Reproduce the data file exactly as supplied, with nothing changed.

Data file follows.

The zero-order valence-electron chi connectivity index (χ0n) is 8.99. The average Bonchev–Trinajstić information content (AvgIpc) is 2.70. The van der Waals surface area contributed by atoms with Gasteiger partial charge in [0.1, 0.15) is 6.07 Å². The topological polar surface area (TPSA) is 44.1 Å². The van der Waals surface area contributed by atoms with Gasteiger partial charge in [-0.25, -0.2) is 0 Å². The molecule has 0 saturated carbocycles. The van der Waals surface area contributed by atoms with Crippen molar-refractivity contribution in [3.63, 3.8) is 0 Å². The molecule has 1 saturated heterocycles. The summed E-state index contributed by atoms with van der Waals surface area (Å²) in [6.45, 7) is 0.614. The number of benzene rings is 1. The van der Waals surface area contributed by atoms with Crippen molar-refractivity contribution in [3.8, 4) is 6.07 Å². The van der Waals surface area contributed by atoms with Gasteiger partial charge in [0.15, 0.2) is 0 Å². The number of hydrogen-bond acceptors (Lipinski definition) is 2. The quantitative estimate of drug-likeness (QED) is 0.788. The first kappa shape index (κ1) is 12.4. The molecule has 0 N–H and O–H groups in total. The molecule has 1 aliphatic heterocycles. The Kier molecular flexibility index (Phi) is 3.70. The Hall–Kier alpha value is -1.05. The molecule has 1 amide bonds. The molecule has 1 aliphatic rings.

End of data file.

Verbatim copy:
The zero-order valence-electron chi connectivity index (χ0n) is 8.99. The average Bonchev–Trinajstić information content (AvgIpc) is 2.70. The van der Waals surface area contributed by atoms with Gasteiger partial charge in [0.1, 0.15) is 6.07 Å². The topological polar surface area (TPSA) is 44.1 Å². The van der Waals surface area contributed by atoms with Gasteiger partial charge in [-0.25, -0.2) is 0 Å². The molecule has 0 saturated carbocycles. The van der Waals surface area contributed by atoms with Crippen molar-refractivity contribution in [3.63, 3.8) is 0 Å². The molecule has 1 saturated heterocycles. The summed E-state index contributed by atoms with van der Waals surface area (Å²) in [6.45, 7) is 0.614. The number of benzene rings is 1. The van der Waals surface area contributed by atoms with Crippen molar-refractivity contribution in [3.8, 4) is 6.07 Å². The van der Waals surface area contributed by atoms with Gasteiger partial charge in [0.15, 0.2) is 0 Å². The number of hydrogen-bond acceptors (Lipinski definition) is 2. The quantitative estimate of drug-likeness (QED) is 0.788. The first kappa shape index (κ1) is 12.4. The molecule has 0 N–H and O–H groups in total. The molecule has 1 aliphatic heterocycles. The Kier molecular flexibility index (Phi) is 3.70. The Hall–Kier alpha value is -1.05. The molecule has 1 amide bonds. The molecule has 1 aliphatic rings.